The low profile of contraceptive pioneers also has something to do with opposition to a field of science that "promotes promiscuity." In 1873, 24 U.S. states passed Comstock Laws prohibiting the distribution of "obscene, lewd and/or lascivious" materials—including contraceptives—through the mail. It took almost 100 years to reverse all of these laws. While it may seem like a lot has changed since the days of smuggled birth control, federal funding for this area of research is still an issue.
In 1973, near the peak of reproductive research funding, the field's financial support made up just 2 percent of all U.S. medical research spending. Since then, it has just been a downward slope. The problem with this decline is one of fiscal responsibility: By skimping upfront, we might actually be losing money in the long-term. Proponents argue that if you can increase contraceptive funding and create more effective, reliable, and easy-to-use methods, you can later save millions of dollars in federal health spending on terminations and the costs of raising a child on welfare. Clearly, it's a complicated and deeply polarized balance. But for the researchers involved, it's an issue of livelihood. If the government won't help out and private funding is limited, what's a contraceptive inventor to do?
Just keep plugging along, it would appear. And that's just what Richard Cone has done. Thirty years ago, while teaching physiology to several hundred preppy Johns Hopkins undergraduates, he had a birth-control epiphany. * He asked his pupils to show, by hand, how many were the fruit of "surprise" pregnancies. At least one-quarter of their hands went up. Once Cone realized that everyone had a birth control problem, not just teenagers and poor people, he was sold.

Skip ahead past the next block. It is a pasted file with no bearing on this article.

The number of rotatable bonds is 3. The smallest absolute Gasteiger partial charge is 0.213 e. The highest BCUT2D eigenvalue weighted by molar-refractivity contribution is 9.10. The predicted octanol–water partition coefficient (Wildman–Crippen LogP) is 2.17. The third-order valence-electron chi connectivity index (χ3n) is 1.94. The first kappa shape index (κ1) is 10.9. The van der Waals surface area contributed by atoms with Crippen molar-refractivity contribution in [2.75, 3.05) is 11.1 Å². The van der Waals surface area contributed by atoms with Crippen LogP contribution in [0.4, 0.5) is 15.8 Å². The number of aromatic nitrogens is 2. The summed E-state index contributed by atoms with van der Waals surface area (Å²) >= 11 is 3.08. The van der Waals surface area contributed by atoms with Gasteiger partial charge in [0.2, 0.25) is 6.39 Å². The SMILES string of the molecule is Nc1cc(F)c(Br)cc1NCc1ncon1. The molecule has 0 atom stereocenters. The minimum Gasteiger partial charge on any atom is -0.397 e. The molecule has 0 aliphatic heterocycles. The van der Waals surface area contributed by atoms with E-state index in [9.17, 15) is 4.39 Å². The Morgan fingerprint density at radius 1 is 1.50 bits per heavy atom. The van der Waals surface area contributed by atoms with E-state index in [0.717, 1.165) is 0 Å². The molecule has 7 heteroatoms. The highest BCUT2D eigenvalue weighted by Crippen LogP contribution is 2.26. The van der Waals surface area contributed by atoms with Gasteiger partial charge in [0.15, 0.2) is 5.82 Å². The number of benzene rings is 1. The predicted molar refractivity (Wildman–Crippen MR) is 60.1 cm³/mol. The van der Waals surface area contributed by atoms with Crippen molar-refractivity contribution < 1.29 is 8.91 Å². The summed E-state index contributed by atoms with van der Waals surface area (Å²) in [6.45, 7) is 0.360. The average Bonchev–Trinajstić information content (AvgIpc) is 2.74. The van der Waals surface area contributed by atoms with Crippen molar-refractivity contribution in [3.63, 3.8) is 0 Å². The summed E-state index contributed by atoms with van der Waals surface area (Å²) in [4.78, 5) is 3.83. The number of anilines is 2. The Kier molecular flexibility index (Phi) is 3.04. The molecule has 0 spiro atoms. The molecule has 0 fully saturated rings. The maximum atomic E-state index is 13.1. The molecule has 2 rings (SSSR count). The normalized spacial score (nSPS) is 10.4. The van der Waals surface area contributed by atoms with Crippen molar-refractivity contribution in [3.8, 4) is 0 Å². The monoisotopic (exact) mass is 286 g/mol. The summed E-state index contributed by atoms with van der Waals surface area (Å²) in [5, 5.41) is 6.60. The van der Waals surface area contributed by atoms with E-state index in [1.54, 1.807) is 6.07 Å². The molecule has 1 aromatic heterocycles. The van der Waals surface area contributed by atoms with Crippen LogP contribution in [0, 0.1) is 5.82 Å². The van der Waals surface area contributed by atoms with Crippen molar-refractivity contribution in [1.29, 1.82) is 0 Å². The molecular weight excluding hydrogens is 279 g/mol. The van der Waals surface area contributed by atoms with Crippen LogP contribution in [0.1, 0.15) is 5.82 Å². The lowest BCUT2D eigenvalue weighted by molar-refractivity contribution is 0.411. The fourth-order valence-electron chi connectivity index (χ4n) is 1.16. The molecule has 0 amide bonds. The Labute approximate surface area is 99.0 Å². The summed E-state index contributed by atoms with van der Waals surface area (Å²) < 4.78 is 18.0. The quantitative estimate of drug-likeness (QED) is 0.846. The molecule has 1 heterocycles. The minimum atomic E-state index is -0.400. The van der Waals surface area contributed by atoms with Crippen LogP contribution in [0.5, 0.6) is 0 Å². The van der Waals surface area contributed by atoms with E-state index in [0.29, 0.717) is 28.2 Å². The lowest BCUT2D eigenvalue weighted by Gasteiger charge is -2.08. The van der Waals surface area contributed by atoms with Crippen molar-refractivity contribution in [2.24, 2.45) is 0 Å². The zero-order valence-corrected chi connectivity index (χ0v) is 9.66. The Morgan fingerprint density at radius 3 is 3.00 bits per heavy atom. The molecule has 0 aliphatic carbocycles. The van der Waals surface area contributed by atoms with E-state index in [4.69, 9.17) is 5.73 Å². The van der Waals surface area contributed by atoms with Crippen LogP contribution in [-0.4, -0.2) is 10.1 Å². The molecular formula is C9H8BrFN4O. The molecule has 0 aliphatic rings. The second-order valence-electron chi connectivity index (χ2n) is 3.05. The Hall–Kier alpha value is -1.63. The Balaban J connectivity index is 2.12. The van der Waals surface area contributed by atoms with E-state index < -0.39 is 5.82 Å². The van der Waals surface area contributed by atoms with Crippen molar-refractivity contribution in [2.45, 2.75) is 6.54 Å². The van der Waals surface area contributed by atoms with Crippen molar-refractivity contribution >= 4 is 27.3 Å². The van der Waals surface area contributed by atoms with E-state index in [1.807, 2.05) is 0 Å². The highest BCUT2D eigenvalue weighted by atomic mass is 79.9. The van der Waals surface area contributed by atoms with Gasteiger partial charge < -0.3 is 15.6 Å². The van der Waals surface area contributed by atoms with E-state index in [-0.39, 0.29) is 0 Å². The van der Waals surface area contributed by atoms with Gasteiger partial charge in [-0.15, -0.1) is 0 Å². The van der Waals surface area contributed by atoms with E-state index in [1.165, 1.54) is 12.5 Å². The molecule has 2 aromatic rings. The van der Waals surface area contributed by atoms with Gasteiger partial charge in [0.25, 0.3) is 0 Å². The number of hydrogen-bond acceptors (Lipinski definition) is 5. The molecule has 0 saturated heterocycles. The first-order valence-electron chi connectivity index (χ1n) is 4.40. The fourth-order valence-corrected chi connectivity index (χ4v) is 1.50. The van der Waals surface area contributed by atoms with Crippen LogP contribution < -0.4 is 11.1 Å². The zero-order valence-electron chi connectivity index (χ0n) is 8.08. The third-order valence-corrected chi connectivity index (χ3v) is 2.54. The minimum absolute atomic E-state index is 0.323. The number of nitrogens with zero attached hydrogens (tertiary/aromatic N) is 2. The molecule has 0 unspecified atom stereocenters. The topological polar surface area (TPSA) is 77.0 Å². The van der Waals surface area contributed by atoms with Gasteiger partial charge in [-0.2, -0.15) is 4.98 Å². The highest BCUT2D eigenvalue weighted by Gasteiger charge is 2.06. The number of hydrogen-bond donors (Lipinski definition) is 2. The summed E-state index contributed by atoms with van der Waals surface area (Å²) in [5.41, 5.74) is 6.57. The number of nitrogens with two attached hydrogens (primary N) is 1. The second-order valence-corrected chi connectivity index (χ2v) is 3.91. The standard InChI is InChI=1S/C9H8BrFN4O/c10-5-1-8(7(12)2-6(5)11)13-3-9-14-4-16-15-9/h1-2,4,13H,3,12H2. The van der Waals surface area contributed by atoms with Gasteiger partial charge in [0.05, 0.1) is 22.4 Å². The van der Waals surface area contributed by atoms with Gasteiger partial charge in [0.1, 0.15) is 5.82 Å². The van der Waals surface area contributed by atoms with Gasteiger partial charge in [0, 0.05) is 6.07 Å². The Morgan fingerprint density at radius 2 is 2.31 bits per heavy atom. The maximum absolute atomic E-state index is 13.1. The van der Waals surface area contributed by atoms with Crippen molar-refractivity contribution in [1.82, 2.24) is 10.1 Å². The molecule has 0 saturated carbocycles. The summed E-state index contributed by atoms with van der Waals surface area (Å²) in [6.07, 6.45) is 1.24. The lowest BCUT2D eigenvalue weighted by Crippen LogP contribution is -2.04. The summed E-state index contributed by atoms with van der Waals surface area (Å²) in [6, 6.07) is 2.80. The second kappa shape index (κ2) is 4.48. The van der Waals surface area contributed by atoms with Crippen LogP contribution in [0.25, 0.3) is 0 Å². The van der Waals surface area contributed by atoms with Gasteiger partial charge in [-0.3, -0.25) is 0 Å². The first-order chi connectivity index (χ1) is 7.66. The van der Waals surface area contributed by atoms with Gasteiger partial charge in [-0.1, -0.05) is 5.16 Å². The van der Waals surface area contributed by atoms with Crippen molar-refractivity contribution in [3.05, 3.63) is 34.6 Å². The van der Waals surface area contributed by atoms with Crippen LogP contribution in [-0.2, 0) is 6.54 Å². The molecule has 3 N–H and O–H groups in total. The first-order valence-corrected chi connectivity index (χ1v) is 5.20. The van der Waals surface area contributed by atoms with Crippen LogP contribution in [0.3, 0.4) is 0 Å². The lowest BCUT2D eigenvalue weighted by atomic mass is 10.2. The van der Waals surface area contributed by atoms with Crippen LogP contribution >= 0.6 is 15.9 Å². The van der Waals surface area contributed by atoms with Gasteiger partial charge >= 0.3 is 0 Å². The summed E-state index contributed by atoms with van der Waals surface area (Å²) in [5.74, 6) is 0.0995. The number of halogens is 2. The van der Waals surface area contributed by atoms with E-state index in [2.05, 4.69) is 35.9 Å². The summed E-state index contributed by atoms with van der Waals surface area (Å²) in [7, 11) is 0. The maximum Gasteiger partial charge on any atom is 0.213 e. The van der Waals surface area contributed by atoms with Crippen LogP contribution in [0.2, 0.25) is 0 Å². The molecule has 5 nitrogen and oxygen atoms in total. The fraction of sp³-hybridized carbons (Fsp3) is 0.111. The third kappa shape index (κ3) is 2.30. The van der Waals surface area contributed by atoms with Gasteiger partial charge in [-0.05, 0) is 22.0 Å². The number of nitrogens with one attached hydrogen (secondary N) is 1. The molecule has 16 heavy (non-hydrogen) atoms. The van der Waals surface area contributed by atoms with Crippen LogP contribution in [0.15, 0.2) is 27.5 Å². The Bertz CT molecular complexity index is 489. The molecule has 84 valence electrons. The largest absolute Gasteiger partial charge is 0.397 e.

A dozen successful scientific publications and a few setbacks later, he is still in the lab. Microbicides did not work this time: Cone speculates the gel's time-sensitive protection span was to blame. Like a birth control pill taken at the wrong hour of the day, poorly timed gel use could have skewed the results. But there is still hope for a future gel that will kill sperm and HIV alike and not detract from intimacy like a condom or irritating spermicide. It's this hope that keeps contraceptive researchers searching. There might not be much glory in finding the ideal lube, but in bedrooms, the backseats of cars, and everywhere in between, their products make a difference daily.
Correction, March 12, 2010: The article originally and incorrectly referred to John's Hopkins. It is Johns Hopkins. (Return to the corrected sentence.)